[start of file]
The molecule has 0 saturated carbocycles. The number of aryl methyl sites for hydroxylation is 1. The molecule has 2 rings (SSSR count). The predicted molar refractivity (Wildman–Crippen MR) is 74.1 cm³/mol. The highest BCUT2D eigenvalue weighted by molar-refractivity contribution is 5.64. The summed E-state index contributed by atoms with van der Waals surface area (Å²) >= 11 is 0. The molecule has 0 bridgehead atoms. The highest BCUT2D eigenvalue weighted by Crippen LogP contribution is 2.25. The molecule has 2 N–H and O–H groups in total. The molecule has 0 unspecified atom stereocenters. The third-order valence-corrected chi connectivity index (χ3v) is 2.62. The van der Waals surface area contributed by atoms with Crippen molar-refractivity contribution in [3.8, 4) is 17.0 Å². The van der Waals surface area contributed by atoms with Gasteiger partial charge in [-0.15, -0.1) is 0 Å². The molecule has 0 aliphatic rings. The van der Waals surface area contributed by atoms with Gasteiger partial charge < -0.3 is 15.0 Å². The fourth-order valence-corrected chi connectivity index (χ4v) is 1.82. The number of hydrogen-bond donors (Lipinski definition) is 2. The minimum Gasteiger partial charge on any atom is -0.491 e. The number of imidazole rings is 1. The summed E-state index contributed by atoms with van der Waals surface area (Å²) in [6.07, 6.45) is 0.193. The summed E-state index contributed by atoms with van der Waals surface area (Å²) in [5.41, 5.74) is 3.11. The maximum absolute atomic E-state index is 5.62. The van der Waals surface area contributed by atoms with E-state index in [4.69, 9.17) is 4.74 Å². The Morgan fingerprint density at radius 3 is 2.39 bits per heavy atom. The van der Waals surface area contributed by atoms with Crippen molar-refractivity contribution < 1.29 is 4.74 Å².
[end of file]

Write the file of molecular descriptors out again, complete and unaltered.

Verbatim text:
The molecule has 0 saturated carbocycles. The number of aryl methyl sites for hydroxylation is 1. The molecule has 2 rings (SSSR count). The predicted molar refractivity (Wildman–Crippen MR) is 74.1 cm³/mol. The highest BCUT2D eigenvalue weighted by molar-refractivity contribution is 5.64. The summed E-state index contributed by atoms with van der Waals surface area (Å²) >= 11 is 0. The molecule has 0 bridgehead atoms. The highest BCUT2D eigenvalue weighted by Crippen LogP contribution is 2.25. The molecule has 2 N–H and O–H groups in total. The molecule has 0 unspecified atom stereocenters. The third-order valence-corrected chi connectivity index (χ3v) is 2.62. The van der Waals surface area contributed by atoms with Crippen molar-refractivity contribution in [3.8, 4) is 17.0 Å². The van der Waals surface area contributed by atoms with Gasteiger partial charge in [-0.15, -0.1) is 0 Å². The molecule has 0 aliphatic rings. The van der Waals surface area contributed by atoms with Gasteiger partial charge < -0.3 is 15.0 Å². The fourth-order valence-corrected chi connectivity index (χ4v) is 1.82. The number of hydrogen-bond donors (Lipinski definition) is 2. The minimum Gasteiger partial charge on any atom is -0.491 e. The number of imidazole rings is 1. The summed E-state index contributed by atoms with van der Waals surface area (Å²) in [6.07, 6.45) is 0.193. The summed E-state index contributed by atoms with van der Waals surface area (Å²) in [5.41, 5.74) is 3.11. The maximum absolute atomic E-state index is 5.62. The van der Waals surface area contributed by atoms with E-state index in [4.69, 9.17) is 4.74 Å². The Morgan fingerprint density at radius 3 is 2.39 bits per heavy atom. The van der Waals surface area contributed by atoms with Crippen molar-refractivity contribution < 1.29 is 4.74 Å².